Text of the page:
The protagonists are fictional but the statistics are not, emphasis depending on the project that seeks funding. It's a scathing and crazy-ass satire of science, but also "a deliciously wicked story" in the author's own words.* Eleanor the humanist and Calvin the sociopath, in a shaky relationship shadowed by his former African lover, fence each other with arguments even as his lab and calculations work to produce a selective killer. It's also an absorbing portrait of Kenya and Africa in general. Shriver is brilliant, no question. One- or two-line quotes may be best to illustrate some of the gravity and lunacy.
* The 2007 edition has an appendix of author's comments.
Oh, he'd lost some hair, which lengthened his forehead and made him look more intelligent; and the weather had leathered him, for here he was seamless and by the time she met him he had already slipped into that indeterminate somewhere between thirty-five and sixty that certain men seem able to maintain until they're ninety-two and of which women, who have no such timeless equivalent, are understandably jealous. (29)
Trying to avert the world's population from doubling in sixty years by supervising seminars of twenty-five on "Adolescent Empowerment," Eleanor felt much as any scientist might if, concerned about the rising sea level from polar melting, he spent his days at the shore spooning the ocean into a paper cup. (153-4)
"You should hear Wallace Threadgill gibber about hybrid crops and the exciting future of intensive agriculture: multiple storeys of artificially lit fields like high-rise car-parks. How likely is that, in a country where just a dial tone is an act of God?" (25)
"No, we will be fruitful and multiply ourselves into an open sewer. Whether ten people can eke out a few years in eight feet square is not the question." (38)Calvin's reputation was as biodegradable as egg-carton styrofoam. (275)
He set up camp on a stool by the fire, scanning the gnoshing, tittering, tinselly crowd as they tried to numb their agony with spirit of the wrong sort. (43)
"I lost my livelihood but I inherited the earth." (53)
John Corey saved New York City from disaster in the last book and now he does it again in predictable fashion. Demoted to following suspicious members of the UN's diplomatic corps, he injects himself into a secret, cataclysmic Russian plot. Yet Corey has lost some of his edge, personally and professionally. His latest partner on watch, Tess Faraday, sticks to him like superglue. The first sixty pages go by, filling space, before anything happens. Eventually, boats, bombs, and bloodbath are involved. While the message seems to be think Cold War again, most of the evil characters are caricatures and some of the action defies credibility. Russians or Islamic terrorists, which are the worst threat?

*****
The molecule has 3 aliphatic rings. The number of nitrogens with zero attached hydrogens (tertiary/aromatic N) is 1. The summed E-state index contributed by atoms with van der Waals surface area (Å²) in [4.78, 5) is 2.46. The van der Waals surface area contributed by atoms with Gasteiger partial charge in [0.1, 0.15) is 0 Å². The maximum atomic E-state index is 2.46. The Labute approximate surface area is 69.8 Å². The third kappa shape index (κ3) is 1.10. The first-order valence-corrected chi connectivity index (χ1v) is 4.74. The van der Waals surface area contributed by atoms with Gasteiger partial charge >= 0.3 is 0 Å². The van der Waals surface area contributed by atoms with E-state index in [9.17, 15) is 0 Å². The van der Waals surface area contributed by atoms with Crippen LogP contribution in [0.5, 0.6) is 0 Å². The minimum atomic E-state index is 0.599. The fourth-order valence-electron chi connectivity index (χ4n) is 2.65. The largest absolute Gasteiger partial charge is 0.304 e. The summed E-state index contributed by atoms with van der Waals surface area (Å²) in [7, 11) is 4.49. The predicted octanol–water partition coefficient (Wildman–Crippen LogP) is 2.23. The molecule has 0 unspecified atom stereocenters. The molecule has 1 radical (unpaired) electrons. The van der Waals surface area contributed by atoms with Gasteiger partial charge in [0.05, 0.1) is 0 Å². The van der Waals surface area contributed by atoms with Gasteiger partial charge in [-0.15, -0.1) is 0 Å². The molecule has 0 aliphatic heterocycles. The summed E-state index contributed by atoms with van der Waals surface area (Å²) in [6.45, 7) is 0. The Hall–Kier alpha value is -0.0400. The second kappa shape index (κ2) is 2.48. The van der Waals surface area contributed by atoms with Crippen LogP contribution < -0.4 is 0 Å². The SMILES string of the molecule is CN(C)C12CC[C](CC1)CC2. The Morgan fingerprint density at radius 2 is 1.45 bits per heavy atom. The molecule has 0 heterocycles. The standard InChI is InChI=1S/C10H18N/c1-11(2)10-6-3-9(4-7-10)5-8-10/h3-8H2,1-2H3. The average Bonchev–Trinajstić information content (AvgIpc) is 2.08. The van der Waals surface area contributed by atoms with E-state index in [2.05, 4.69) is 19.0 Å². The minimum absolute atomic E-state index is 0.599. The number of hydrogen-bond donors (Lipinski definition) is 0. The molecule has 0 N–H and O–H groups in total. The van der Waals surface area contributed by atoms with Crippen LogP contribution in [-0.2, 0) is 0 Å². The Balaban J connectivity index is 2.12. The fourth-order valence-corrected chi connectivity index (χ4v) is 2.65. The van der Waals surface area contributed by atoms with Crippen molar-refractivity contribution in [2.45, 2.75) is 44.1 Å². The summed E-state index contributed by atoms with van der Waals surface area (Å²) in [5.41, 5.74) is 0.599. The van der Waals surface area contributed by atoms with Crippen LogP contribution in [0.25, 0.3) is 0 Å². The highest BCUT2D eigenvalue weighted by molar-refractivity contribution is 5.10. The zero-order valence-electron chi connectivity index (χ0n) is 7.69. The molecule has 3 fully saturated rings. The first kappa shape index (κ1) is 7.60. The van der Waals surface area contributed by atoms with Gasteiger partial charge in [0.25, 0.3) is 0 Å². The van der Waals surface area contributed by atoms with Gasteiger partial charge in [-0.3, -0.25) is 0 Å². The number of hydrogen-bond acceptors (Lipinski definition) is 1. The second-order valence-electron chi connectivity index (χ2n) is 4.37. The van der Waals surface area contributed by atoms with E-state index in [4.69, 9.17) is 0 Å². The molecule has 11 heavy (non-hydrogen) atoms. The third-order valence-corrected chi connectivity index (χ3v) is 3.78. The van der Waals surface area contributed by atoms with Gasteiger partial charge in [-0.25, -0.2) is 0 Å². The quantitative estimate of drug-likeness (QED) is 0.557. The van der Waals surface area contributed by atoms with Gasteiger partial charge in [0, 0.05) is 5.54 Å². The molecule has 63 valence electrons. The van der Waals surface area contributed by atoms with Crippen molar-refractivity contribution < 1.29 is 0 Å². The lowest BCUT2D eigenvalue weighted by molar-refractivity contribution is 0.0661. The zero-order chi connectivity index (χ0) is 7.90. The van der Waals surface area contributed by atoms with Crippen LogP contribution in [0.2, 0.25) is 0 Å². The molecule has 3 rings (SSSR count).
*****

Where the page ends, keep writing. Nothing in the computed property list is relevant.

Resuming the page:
As Corey's life seems to be in flux, maybe it's DeMille wondering what to do with his star character. He's not as amusing somehow, in the ominous absence of his FBI wife Kate. And you can only prevent Word War Three so many times. The motivations spurring different individuals to assist him are often fuzzy. It's typical large-scale adventure, desperate times, but not one of DeMille's best. Definitely useful, though, for learning fuck you in Russian.
The Manhattan Project was coming home. (120)
Apparently whoever was running this operation in Washington was trying to play it down the middle; stay calm and carry on, but be prepared to kiss your asses good-bye. (270)
"Remember," I continued helpfully, "anything worth shooting is worth shooting twice. Ammo is cheap. And if your shooting stance is good, you're probably not moving fast enough."
Tess nodded, then glanced at me.
I went on, "When approaching a suspect, watch their hands. Hands kill. In God we trust. Everyone else, keep your hands where I can see them. Be polite. Be professional. But have a plan to kill everyone you meet."
Tess again glanced at me, probably wondering how anyone so clever got plugged three times. I wonder about that myself. Shit happens. (28)
Petrov had always said, "Believe in yourself and believe in the cause of a new Russian Empire. The Islamists believe in their god, and that makes them dangerous, but not always competent. The Americans believe in their superiority, but they have no goal other than to remain at the top. And both sides are obsessed with the other, so when all is said and done it will be Russia that will stand on the corpses of Islam and the West. History is on our side."
And, thought Gorsky, Colonel Petrov had no goal other than to please his father, and to be promoted to his father's rank of general. As for the new Russian Empire, Gorsky didn't know how much Petrov believed in that, but Colonel Petrov believed in himself, and that made working with him easier than working with a man who believed in a cause or a god. (110)